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The Rupee Paradox

Prashant Jain of HDFC MF is surprised that the Indian rupee has actually depreciated against the dollar despite a sharp fall in crude prices

The Rupee Paradox Crude Oil Prashant Jain

Why is the Indian rupee trading at 62 per dollar when the crude price has fallen below $50? It is a question many people are asking these days. Most of them don't buy the argument that the inherent strength of the dollar is the main factor that is keeping the Indian currency at 62.

Prashant Jain, chief investment officer, HDFC Mutual Fund, also finds fallacy in the argument. He writes in a note that "a $50 fall in oil prices equals a saving of 2.5% of GDP in CAD as against CAD of 1.9%, 1.1% and 1.3% (as % of GDP) in the previous three quarters of CY14 respectively. These savings are so real and so massive, that they have the potential to alter the USD/INR demand supply equation on a sustainable basis." He believes that the indirect impact of strength of USD, if any, should be moderate and temporary in our opinion. That is why he finds it surprising that the INR has actually depreciated by 4% v/s US$ in this period.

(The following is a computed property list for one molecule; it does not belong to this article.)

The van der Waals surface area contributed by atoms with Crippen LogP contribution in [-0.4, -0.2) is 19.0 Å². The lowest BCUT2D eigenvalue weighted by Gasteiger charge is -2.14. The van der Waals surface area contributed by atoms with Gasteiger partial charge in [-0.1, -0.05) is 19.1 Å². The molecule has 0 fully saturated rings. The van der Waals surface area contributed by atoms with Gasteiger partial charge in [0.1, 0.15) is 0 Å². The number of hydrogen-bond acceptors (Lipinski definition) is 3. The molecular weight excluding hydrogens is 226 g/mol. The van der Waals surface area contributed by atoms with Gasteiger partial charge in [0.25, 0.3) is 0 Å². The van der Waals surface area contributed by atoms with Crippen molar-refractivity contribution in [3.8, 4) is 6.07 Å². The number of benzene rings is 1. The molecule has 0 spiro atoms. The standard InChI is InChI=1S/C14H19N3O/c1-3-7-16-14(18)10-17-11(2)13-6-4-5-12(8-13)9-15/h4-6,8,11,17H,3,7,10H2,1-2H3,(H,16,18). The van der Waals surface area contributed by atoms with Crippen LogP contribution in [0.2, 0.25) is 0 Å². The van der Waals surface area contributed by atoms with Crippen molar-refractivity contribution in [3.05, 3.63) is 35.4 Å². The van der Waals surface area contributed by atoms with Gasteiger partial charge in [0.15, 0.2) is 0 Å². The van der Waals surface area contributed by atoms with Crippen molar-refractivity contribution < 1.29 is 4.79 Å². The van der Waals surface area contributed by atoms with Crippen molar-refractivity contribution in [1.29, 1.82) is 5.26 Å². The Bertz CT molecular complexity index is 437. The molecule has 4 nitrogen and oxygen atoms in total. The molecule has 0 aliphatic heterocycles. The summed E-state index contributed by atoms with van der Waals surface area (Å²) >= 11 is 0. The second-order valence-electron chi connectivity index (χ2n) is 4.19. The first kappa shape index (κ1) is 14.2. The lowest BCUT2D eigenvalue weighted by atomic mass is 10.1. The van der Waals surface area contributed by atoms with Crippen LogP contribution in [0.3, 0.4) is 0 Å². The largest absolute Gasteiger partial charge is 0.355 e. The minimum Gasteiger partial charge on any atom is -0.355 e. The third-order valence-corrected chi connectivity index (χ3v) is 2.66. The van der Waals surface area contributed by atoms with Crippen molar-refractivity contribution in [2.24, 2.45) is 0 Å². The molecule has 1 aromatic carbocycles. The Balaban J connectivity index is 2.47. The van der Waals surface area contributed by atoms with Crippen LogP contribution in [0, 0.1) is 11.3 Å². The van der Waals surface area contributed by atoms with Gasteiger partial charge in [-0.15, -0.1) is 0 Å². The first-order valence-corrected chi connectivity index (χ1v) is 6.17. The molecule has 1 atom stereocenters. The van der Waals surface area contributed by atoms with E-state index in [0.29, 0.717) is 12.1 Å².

Jain offers a possible explanation for this paradox. "The fall in oil price is not only a recent one but a sharp one too. Consequently, the quarterly average prices are falling with a lag. Further, India's oil imports enjoy nearly a six week credit period, which implies that the effective price for India on cash basis will fall sharply in Jan-Mar15 and Apr-Jun15 quarters," he notes.

He wonders whether this would imply that we are going to see current account surplus in the next quarters (January-March and April-June), before signing off saying if the analysis right, we are in for an interesting times for rupee and interest rates.